A few steps away from the Cathedral of St Dominus and St Duje -- at the end of the street Kraj Sveti Ivan -- is a temple dedicated to Jupiter, named after his father. Roman emperors often made themselves a god. Diocletian was Jovius, son of the top god, Jupiter. This god was highly worshipped during the Imperial era until the Roman Empire came under Christian rule. Emperor Diocletian believed he was a reincarnation of Jupiter and thus positioned this temple directly adjacent to his mausoleum, not St Dominus Cathedral.
When Diocletian's mausoleum became a cathedral, the temple was converted into a baptistery, housing a huge 12th-century baptismal font large enough to immerse someone (as was the tradition in those days). Jupiter is considered to be one of the best-preserved Roman temples in the world.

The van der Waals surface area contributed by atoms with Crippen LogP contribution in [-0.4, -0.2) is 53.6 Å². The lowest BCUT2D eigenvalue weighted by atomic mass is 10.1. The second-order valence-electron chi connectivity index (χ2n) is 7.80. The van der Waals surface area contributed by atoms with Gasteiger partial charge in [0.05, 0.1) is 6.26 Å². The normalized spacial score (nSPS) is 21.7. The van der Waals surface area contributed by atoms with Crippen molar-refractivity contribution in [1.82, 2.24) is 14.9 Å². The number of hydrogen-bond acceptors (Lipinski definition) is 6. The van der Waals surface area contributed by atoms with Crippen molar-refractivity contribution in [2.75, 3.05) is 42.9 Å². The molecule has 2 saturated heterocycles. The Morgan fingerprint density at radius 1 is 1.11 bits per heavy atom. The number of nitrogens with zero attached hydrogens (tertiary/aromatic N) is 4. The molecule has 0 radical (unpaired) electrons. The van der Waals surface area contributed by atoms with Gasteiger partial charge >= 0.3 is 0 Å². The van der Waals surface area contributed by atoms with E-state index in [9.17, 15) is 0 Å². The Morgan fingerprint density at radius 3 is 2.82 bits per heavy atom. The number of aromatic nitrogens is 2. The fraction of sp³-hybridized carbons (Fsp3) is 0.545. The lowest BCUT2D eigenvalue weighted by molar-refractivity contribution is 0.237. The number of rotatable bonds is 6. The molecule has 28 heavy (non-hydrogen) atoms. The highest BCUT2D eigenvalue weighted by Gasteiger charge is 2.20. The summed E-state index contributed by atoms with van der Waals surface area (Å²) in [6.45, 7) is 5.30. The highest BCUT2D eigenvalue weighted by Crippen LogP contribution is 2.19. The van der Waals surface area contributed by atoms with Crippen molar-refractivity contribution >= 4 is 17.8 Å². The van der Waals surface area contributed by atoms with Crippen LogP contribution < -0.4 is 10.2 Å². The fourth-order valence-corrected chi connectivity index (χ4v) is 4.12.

The temple once had a porch supported by columns, but the one column you see dates from the 5th century. The headless sphinx in black granite guarding the entrance was imported from Egypt at the time of the temple's construction in the 5th century. The walls of the temple support a barrel-vaulted ceiling and there's a decorative frieze around the other three walls. Directly next to the temple is Split narrowest street called "Pusti me proć," meaning let me through. Below the temple is a crypt, which was once used as a church, and is dedicated to St. Thomas.
Don't forget to explore the doorway to the temple, which features very intricate moldings.